Meanwhile, American Airlines recently reiterated its intention to sell American Eagle. The two mainline carriers were following in Continental’s footsteps when it sold ExpressJet in 2002 and later divested all ownership in the regional carrier. ExpressJet has continued to struggle since then. When American put Eagle on the block in 2008, it could find no takers and drew back on its plans as it focused on rebuilding American. US Airways also owns several of its regionals and contracts out to others.

Ever since American began the process of acquiring its regional partners, regional executives have questioned the practice, saying it only served to raise overheads and didn’t do much for the profitability of the operation. Indeed, one exec suggested that American doubled the management overhead after it acquired Command Airways in the late 1980s. Indeed, most regional programmes – owned or not – have been unprofitable for their mainline carriers, despite the fact individual regional carriers have continued to post enviable profitability. Delta was the sole exception having streamlined its regionals before it merged with Northwest, although last year the Connection program posted losses while United and Alaska regional operations posted profits. Even so, mainline carriers often count incremental revenues from feed as more meaningful from basic profit/loss statements.

Delta has focused a great deal of energy and investment in the past half decade in its regional operation in order to make their service more seamless with the mainline. It has upgraded interiors to offer first-class cabins, enhanced food service, jetbridge boarding and other amenities.

“This transaction is another step in positioning our regional airlines for future success and we look forward to delivering even more improvements to customers in the more than 260 communities our partners serve,” said Delta Connection Senior Vice President Don Bornhorst. "Today's announcement reflects our continued focus on streamlining the portfolio of Delta Connection carriers serving our customers to ensure each partner airline is independently positioned for success with a competitive cost structure and an industry-leading focus on safety, reliability and customer service.”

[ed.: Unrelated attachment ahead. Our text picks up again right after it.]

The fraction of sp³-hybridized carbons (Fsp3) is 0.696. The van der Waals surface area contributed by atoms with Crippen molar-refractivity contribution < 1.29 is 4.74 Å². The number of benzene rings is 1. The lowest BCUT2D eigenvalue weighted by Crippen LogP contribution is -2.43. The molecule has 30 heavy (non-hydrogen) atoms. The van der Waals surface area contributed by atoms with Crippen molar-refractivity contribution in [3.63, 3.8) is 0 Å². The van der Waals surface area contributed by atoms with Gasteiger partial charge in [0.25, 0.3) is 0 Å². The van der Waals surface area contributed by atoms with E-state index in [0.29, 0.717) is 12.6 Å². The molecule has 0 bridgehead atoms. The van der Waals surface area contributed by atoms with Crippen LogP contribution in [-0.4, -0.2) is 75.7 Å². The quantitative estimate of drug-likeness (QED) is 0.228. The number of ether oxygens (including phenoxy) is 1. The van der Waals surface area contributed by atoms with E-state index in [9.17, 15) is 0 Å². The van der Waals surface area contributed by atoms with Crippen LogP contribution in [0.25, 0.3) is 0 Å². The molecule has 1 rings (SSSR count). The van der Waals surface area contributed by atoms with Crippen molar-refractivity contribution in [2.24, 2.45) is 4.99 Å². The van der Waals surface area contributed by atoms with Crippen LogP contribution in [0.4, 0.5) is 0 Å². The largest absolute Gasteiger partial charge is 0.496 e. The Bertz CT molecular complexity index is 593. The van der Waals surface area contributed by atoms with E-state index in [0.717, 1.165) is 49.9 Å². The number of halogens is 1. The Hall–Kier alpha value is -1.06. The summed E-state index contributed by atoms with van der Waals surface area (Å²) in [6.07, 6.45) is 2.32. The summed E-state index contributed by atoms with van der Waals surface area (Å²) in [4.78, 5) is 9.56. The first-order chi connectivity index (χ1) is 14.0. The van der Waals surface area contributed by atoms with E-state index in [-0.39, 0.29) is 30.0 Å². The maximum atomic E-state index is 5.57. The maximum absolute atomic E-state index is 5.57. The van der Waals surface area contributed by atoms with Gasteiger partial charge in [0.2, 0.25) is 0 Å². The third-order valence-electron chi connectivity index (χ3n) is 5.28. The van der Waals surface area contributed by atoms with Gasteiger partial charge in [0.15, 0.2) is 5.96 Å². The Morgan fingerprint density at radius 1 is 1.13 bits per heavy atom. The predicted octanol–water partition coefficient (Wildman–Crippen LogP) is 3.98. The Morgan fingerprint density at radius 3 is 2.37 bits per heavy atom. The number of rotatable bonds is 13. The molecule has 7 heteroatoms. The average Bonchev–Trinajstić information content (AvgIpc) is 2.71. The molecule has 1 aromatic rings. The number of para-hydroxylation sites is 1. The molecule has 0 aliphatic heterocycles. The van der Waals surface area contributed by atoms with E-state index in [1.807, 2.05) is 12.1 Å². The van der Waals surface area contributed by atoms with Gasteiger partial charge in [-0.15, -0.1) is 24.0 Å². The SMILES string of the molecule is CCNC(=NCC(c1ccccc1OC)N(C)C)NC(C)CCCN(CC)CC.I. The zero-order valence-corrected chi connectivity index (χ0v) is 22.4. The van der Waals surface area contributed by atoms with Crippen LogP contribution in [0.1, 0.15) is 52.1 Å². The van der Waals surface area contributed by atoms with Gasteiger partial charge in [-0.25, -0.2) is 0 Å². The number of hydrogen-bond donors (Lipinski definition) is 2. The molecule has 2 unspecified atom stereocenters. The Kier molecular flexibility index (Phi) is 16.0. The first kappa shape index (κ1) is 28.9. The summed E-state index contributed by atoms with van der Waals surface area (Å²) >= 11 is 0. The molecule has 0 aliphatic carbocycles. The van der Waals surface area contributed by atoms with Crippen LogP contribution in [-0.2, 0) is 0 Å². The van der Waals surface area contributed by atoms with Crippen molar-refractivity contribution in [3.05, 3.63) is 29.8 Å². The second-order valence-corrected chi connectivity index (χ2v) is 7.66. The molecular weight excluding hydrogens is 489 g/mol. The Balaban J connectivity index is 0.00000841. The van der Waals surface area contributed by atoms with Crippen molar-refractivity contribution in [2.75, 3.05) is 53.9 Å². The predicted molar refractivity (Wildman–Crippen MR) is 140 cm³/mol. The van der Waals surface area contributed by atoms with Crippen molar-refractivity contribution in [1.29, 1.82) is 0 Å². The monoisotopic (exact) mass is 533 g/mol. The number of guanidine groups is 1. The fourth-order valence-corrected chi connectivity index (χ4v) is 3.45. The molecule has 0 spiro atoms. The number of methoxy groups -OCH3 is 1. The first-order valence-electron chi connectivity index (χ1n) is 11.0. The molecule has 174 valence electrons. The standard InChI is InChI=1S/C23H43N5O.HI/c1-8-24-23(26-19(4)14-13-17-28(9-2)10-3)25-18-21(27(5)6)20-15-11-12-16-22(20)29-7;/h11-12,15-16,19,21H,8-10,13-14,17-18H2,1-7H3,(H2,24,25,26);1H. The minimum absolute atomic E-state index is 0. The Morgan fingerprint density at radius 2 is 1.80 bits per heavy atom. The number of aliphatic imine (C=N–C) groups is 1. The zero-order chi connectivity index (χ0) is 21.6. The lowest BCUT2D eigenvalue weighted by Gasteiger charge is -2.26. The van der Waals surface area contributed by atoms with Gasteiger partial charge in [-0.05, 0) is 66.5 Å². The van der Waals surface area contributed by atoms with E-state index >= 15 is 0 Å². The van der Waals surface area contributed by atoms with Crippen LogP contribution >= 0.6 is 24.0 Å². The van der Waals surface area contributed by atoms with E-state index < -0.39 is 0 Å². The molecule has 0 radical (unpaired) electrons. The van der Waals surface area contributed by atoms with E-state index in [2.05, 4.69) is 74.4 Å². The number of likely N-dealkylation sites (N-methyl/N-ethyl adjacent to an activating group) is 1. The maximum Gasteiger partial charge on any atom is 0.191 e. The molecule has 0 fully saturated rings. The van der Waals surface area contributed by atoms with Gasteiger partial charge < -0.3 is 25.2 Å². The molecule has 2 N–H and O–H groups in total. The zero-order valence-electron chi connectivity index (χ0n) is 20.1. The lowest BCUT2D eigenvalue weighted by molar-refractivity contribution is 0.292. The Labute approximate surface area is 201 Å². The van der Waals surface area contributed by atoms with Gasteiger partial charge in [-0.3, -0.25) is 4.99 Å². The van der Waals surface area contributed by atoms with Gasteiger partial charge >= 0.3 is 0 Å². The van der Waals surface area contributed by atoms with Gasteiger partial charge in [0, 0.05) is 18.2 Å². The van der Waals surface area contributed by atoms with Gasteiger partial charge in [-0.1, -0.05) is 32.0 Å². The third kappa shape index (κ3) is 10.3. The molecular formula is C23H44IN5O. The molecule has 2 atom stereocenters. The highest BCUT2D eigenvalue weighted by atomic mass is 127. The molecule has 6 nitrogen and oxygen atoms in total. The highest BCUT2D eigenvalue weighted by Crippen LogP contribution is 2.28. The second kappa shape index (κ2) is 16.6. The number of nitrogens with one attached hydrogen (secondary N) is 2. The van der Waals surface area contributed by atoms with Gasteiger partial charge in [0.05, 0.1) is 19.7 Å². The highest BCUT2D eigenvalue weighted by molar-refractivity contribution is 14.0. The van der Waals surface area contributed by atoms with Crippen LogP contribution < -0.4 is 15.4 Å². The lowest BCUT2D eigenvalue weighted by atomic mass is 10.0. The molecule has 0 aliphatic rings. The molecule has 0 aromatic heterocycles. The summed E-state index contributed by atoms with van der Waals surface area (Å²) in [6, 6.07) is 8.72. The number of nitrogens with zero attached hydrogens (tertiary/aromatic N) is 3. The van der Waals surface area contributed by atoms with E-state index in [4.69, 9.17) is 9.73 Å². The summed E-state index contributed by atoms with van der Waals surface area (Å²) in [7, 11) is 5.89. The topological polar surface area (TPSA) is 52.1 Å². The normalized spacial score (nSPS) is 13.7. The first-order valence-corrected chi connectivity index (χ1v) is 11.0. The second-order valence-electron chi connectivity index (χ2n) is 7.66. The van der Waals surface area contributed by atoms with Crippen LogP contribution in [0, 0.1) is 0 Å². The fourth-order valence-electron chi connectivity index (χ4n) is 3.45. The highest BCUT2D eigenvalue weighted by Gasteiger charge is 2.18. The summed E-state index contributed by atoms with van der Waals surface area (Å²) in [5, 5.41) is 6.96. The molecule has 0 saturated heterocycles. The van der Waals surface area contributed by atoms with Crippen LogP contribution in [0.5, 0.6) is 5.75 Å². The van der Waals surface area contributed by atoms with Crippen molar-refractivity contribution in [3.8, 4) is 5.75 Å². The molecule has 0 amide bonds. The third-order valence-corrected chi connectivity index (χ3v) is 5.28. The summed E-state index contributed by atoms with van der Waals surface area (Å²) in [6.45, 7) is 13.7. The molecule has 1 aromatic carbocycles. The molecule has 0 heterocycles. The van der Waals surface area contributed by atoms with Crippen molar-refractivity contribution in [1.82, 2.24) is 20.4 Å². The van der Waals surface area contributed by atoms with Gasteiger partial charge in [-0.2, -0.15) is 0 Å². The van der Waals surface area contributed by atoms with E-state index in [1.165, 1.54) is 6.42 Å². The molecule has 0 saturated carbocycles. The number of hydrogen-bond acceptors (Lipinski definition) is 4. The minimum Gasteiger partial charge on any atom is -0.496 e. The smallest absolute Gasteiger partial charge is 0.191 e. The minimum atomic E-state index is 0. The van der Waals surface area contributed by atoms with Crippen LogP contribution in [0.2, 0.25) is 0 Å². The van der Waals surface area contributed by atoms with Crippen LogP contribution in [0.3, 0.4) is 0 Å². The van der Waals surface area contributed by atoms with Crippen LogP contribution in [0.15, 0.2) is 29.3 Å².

Trans State Holdings

Trans State Holdings, a privately held company, will take Compass for USD20.5 million. The acquisition of Compass by Bridgeton, Missouri-based Trans States adds a new client to the carrier’s capacity purchase stable which now includes United and US Airways and a the new 10-year contract for Compass to continue as a Delta Connection.

Compass is a member of the Delta Connection programme, operating more than 170 flights each day to 35 airports. Based in Minneapolis-St Paul, Compass was founded and built by Northwest as a regional feed solution. It operates a fleet of 36 aircraft and employs nearly 1,000.